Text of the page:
Even with extensive testing, the turnaround time for the company—from crude material to shipping to buyers—is only three days. Most of the gold refined by GBA eventually enters the investment market; once it has been turned into bullion coins or bars it’s used to back loans to secure risk.

“We sell it to a major company on the East Coast and they refine it into pure gold,” says St. Pierre. In addition to being used for bank investments, some also goes into the jewelry market.

“It’s a very fast-paced, high-risk business,” St. Pierre says, one that has become ever more challenging with increased cases of money laundering and drug cartel involvement in the market.

“It’s really a tough business because there’s a lot of distrust in it,” St. Pierre says. “A simple guy like me, ten years ago with $5,000—a lot of people said that [it] was impossible to make a successful business. But just by being transparent with my clients, it’s been a real boon,” he says.

A Golden Future

Over the years, protocols and stricter monitoring of the various parts and players in the precious metals industry have been put in place with the hope of eventually eliminating illegal activities. St. Pierre says Alaska’s due diligence policies, designed in part to make sure gold is being extracted on US soil, require businesses such as GBA to visit mine sites to ensure the company is legitimate, following state rules and guidelines, and conducting background checks.

Even with these challenges, Pierre is bullish about his work and believes that the gold industry will continue to grow and prosper in the coming years because of the many opportunities to mine precious metals in Alaska. There are three different types of mining land available: patent ground, state leases, and federal leases. Though there is little patent ground left—pieces of property that can be purchased for mining purposes—there are still some properties available.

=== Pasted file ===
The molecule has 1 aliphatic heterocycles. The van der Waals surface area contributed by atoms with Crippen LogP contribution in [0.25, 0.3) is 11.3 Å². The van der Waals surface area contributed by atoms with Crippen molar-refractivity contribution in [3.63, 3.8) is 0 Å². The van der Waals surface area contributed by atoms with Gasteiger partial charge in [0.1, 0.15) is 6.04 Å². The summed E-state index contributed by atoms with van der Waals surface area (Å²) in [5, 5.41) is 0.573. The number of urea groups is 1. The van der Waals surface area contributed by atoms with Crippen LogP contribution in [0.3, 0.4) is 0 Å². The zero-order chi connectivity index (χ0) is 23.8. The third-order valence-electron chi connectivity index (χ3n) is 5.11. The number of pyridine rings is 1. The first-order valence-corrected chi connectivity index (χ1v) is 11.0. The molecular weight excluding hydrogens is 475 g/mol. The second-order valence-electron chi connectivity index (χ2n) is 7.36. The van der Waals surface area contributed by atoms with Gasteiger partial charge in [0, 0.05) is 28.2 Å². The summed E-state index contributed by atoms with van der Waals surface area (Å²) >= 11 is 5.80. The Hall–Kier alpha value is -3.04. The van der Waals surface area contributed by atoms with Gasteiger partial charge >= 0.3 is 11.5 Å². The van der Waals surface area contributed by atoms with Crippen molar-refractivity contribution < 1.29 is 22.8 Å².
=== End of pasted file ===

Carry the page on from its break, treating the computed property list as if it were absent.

Leasing land from the state of Alaska or the federal government is a popular option for mining companies. Federally leased land though is strictly mandated according to St. Pierre. “It’s a lot tougher,” he says. “There are more regulations to mine that you have to comply with.”

As of 2020, the Bureau of Land Management Alaska manages more than 5,000 federal mining claims in the state. In addition, there are 120 active mines and Mining Operation Plans on public lands. The state also still allows placer mining (or stream mining) for recreational purposes, a big draw for tourists.

Businesses in the precious metal industry face ongoing hurdles to be sure. But there are also unique opportunities for growth and revenue streams.

Gold, after all, continues to prove itself worthy as a valuable commodity in both Alaska and the world at large.